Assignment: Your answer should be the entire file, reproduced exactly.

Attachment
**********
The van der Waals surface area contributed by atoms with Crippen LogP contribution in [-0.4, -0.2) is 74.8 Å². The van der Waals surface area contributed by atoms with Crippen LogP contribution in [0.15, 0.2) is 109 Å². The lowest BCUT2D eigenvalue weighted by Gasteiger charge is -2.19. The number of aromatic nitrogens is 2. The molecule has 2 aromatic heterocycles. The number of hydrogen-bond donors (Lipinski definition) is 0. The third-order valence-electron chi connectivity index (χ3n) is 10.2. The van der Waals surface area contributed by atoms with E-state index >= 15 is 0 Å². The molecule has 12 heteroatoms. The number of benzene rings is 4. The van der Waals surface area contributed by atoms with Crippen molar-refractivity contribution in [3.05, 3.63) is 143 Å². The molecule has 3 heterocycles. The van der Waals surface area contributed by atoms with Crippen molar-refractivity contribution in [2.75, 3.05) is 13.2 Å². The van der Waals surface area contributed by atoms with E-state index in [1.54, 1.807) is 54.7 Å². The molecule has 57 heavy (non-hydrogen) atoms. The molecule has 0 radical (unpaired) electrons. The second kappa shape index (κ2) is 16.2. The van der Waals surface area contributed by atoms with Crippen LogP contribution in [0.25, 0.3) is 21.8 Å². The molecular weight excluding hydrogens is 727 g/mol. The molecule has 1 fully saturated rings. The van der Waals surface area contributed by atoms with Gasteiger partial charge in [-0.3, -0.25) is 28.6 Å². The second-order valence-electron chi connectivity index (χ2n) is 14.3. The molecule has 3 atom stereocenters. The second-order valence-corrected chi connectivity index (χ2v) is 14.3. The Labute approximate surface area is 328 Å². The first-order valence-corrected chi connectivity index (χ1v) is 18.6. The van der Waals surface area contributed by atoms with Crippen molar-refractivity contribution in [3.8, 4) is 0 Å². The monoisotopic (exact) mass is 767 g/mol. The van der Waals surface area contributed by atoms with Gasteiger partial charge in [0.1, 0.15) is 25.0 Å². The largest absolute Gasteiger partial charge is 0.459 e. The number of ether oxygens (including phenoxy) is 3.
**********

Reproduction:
The van der Waals surface area contributed by atoms with Crippen LogP contribution in [-0.4, -0.2) is 74.8 Å². The van der Waals surface area contributed by atoms with Crippen LogP contribution in [0.15, 0.2) is 109 Å². The lowest BCUT2D eigenvalue weighted by Gasteiger charge is -2.19. The number of aromatic nitrogens is 2. The molecule has 2 aromatic heterocycles. The number of hydrogen-bond donors (Lipinski definition) is 0. The third-order valence-electron chi connectivity index (χ3n) is 10.2. The van der Waals surface area contributed by atoms with E-state index >= 15 is 0 Å². The molecule has 12 heteroatoms. The number of benzene rings is 4. The van der Waals surface area contributed by atoms with Crippen molar-refractivity contribution in [3.05, 3.63) is 143 Å². The molecule has 3 heterocycles. The van der Waals surface area contributed by atoms with Crippen molar-refractivity contribution in [2.75, 3.05) is 13.2 Å². The van der Waals surface area contributed by atoms with E-state index in [1.54, 1.807) is 54.7 Å². The molecule has 57 heavy (non-hydrogen) atoms. The molecule has 0 radical (unpaired) electrons. The second kappa shape index (κ2) is 16.2. The van der Waals surface area contributed by atoms with Crippen LogP contribution in [0.25, 0.3) is 21.8 Å². The molecular weight excluding hydrogens is 727 g/mol. The molecule has 1 fully saturated rings. The van der Waals surface area contributed by atoms with Gasteiger partial charge in [-0.3, -0.25) is 28.6 Å². The second-order valence-electron chi connectivity index (χ2n) is 14.3. The molecule has 3 atom stereocenters. The second-order valence-corrected chi connectivity index (χ2v) is 14.3. The Labute approximate surface area is 328 Å². The first-order valence-corrected chi connectivity index (χ1v) is 18.6. The van der Waals surface area contributed by atoms with Crippen molar-refractivity contribution in [3.8, 4) is 0 Å². The monoisotopic (exact) mass is 767 g/mol. The van der Waals surface area contributed by atoms with Gasteiger partial charge in [0.1, 0.15) is 25.0 Å². The largest absolute Gasteiger partial charge is 0.459 e. The number of ether oxygens (including phenoxy) is 3.